Poor design and wasted funding characterize today’s American playgrounds. A range of factors—including a litigious culture, overzealous safety guidelines, and an ethos of risk aversion—have created uniform and unimaginative playgrounds. These spaces fail to nurture the development of children or promote playgrounds as an active component in enlivening community space.
Solomon’s book demonstrates how to alter the status quo by allying data with design. Recent information from the behavioral sciences indicates that kids need to take risks; experience failure but also have a chance to succeed and master difficult tasks; learn to plan and solve problems; exercise self-control; and develop friendships. Solomon illustrates how architects and landscape architects (most of whom work in Europe and Japan) have already addressed these needs with strong, successful playground designs. These innovative spaces, many of which are more multifunctional and cost effective than traditional playgrounds, are both sustainable and welcoming. Having become vibrant hubs within their neighborhoods, these play sites are models for anyone designing or commissioning an urban area for children and their families.
The Science of Play, a clarion call to use playground design to deepen the American commitment to public space, will interest architects, landscape architects, urban policy makers, city managers, local politicians, and parents.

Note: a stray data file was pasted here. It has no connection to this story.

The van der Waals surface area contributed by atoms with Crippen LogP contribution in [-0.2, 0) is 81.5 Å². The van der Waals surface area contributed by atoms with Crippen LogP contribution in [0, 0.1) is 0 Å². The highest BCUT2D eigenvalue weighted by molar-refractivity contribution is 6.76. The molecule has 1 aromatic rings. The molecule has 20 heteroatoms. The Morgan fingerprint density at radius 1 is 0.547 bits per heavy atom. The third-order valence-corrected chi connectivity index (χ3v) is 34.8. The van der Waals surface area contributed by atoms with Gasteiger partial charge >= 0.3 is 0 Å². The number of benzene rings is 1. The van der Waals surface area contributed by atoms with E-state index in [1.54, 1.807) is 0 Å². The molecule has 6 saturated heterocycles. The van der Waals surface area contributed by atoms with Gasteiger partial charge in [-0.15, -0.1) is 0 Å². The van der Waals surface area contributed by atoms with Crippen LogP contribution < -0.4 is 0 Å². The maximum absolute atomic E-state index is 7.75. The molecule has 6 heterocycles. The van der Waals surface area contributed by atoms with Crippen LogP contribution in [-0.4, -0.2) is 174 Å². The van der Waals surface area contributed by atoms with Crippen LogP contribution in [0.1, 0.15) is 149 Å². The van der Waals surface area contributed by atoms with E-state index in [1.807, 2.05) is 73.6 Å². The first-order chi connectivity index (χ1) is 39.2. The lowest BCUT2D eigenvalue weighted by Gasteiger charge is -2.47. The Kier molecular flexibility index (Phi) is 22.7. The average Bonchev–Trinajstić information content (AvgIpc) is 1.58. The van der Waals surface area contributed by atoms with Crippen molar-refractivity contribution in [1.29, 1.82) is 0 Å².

|Publisher:||University Press of New England|
|Product dimensions:||6.90(w) x 10.10(h) x 1.00(d)|
About the Author
SUSAN G. SOLOMON (PhD, University of Pennsylvania) is the author of American Playgrounds: Revitalizing Community Space and Louis I. Kahn’s Jewish Architecture. She heads her own research firm, Curatorial Resources & Research, in Princeton, New Jersey.
Table of Contents
Risk and Independence
Failing and Succeeding
Nature and Exploration
What People are Saying About This
“It’s nice to read a book that is emphasizing how children’s needs . . . can influence design so directly!”
“We should stop settling.That’s what this necessary book tells us: our playgrounds don’t have to be the homogenous, soulless places that they are. Instead, they can be places of great possibilitymore stimulating, more inventive, more inclusive, more alive. (And less expensive, too.) With stunning case studies from across the world, Susan Solomon shows us how far behind we areand gives us a blueprint for how to catch up. We have no more excuses.”
“This is a book for anyonelandscape architect, park administrator, or parentseeking better outdoor play spaces. Solomon’s research shows the critical place of risk taking for children and her visually compelling, sometimes truly astonishing examples from around the globe reveal new realms of possibility. Solomon guides us to reconsider the types of play we aim to foster without romanticizing either children or play, and with a practical approach to encouraging more adventurous thinking about playground design.”